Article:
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The Pirates of Penzance

From conductor Sue Swaney's downbeat right through to the triumphal matrimonial chorus the IU Theatre production of Gilbert and Sullivan's "The Pirates of Penzance" is a delight. Director George Pinney's background in dance and specialization in combat choreography were very much on display. Dance, dance stunts and stylized fights filled the stage right from the first notes of the overture through the warmly received curtain call.

"...Pirates..." is subtitled "The Slave of Duty" and Stan Q. Wash as Frederic was certainly that slave. Wash was outstanding both as an action and a romantic figure and sang very well. Frederic has been dutifully serving out his apprenticeship as a pirate because his nursemaid misheard the word "pilot" as "pirate." Mollie Dustin was very funny as the hapless nurse, little Frederic's own "Ruth." Though Dustin hardly looked like "the remains of a fine woman."

John Armstrong was the swaggering "Pirate King," Frederic's commander. He sings that he "sinks a few more ships, it's true than a well bred monarch is forced to do." Armstrong was a fine figure of derring do, ably supported by his crew and right hand pirate Samuel played by Heath Calvert.

Opposing the pirates were the overly sensitive police led by their Sergeant, the redoubtable Jordan Bisch. These are men who so deeply sympathize with the people they arrest that they testify that "a policeman's lot is not an ‘appy one."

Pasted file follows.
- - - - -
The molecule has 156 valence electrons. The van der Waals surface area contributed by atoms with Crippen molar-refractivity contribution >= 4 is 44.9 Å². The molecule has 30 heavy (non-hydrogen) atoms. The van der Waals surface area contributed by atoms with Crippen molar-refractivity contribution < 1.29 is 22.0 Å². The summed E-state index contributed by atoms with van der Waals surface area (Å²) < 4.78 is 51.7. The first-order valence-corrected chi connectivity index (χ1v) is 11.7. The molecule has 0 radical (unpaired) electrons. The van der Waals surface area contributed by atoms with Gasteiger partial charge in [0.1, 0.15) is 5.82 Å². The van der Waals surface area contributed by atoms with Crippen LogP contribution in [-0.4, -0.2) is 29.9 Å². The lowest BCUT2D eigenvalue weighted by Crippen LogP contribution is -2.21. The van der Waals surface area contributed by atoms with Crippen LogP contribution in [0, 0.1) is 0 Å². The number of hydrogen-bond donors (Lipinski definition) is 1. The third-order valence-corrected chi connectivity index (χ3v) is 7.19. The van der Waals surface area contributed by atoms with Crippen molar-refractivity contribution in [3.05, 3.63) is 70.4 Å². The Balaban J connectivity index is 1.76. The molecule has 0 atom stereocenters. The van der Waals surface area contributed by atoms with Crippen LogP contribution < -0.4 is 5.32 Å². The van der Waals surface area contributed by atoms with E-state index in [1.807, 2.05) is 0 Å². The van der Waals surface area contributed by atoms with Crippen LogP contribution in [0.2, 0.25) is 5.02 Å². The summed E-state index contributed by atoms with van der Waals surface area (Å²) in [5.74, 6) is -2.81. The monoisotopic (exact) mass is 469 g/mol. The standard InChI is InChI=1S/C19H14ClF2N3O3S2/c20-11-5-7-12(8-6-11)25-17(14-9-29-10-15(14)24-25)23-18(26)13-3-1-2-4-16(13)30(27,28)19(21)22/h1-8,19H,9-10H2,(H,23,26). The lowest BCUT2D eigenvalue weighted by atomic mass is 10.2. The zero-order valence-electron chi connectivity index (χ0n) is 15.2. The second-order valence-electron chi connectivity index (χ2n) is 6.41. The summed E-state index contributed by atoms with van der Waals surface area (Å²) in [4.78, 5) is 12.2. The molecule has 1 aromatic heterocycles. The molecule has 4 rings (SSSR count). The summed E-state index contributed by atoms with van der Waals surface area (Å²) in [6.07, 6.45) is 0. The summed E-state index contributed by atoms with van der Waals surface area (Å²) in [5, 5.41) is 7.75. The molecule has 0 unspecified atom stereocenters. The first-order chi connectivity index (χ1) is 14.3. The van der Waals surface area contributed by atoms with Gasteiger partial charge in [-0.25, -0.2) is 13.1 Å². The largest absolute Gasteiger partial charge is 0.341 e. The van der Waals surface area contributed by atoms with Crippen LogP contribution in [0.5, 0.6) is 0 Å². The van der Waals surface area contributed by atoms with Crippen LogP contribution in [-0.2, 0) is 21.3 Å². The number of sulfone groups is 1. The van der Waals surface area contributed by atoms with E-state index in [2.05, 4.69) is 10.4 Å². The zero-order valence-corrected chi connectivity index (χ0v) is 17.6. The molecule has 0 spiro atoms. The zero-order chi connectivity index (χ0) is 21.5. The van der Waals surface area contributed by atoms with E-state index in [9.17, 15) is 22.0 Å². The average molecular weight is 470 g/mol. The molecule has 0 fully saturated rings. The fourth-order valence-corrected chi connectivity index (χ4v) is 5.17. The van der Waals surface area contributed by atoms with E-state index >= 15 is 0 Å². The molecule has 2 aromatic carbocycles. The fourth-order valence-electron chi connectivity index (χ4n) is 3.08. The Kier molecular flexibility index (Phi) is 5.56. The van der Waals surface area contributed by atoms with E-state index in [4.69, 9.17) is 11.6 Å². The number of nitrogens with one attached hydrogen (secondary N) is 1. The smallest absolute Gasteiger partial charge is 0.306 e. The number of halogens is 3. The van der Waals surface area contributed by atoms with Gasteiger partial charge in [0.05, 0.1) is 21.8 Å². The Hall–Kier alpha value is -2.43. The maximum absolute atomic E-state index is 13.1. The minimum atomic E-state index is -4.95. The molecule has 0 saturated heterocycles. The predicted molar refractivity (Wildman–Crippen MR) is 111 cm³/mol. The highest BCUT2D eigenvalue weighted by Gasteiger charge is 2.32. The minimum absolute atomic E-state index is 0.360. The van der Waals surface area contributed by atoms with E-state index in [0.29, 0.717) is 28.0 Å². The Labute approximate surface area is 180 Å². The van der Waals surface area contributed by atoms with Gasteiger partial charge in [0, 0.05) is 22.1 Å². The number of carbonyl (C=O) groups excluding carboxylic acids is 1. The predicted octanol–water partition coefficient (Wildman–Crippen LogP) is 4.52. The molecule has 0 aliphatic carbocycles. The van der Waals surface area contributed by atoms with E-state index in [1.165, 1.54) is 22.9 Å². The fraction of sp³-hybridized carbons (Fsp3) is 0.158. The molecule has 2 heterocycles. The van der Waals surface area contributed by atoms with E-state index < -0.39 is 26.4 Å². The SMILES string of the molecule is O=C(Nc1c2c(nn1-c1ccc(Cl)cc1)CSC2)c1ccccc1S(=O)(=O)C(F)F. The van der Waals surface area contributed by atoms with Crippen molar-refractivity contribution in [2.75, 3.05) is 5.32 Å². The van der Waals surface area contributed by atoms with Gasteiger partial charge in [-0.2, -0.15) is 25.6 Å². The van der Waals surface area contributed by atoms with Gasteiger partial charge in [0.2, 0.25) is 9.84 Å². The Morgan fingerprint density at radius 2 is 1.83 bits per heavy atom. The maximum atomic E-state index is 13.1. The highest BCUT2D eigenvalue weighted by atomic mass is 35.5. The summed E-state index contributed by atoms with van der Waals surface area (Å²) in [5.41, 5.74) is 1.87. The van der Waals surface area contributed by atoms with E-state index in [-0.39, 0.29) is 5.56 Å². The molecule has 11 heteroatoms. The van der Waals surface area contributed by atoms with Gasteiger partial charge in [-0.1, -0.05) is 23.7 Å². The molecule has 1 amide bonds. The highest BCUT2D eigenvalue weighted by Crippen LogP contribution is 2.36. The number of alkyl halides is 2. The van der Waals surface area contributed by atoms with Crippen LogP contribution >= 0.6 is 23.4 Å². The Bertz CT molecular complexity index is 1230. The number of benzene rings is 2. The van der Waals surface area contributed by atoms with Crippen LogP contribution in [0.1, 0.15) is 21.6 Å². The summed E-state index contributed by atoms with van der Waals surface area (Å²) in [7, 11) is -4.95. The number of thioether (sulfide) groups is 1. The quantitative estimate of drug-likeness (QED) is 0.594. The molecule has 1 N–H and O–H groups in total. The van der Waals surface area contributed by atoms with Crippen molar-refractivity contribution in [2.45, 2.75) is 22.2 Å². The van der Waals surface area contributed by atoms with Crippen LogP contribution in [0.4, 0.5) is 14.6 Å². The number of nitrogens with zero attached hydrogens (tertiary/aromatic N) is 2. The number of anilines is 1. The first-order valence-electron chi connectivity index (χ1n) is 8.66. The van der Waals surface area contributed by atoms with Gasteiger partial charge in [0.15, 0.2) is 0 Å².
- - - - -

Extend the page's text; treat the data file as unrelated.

In the middle these opposing groups, Gilbert and Sullivan place the silly old General Stanley and his bevy of beautiful daughters. Blake Bowen was a delight as the featherbrained old general and masterful in his presentation of the classic patter song , "I am the very model of a modern Major General."

Chief among the General's daughters was Elizabeth Stanley as Frederic's plucky love, Mabel. Stanley's singing of the operetta's spoof of coluratura fireworks was much appreciated by Saturday night's audience.

Mark Smith's designs for the rocky Cornwall coast and the ruined chapel were different enough to enjoy and similar enough to be manageable in the theatre. Alexandra Morphet's costume's struck a nice balance between the realistic and fanciful looked good on everyone .

The IU Theatre's production of "The Pirates of Penzance" does a very nice job of balancing the music and the drama, the real beauty of many of Gilbert and Sullivan's settings and the wonderful burlesque of others.

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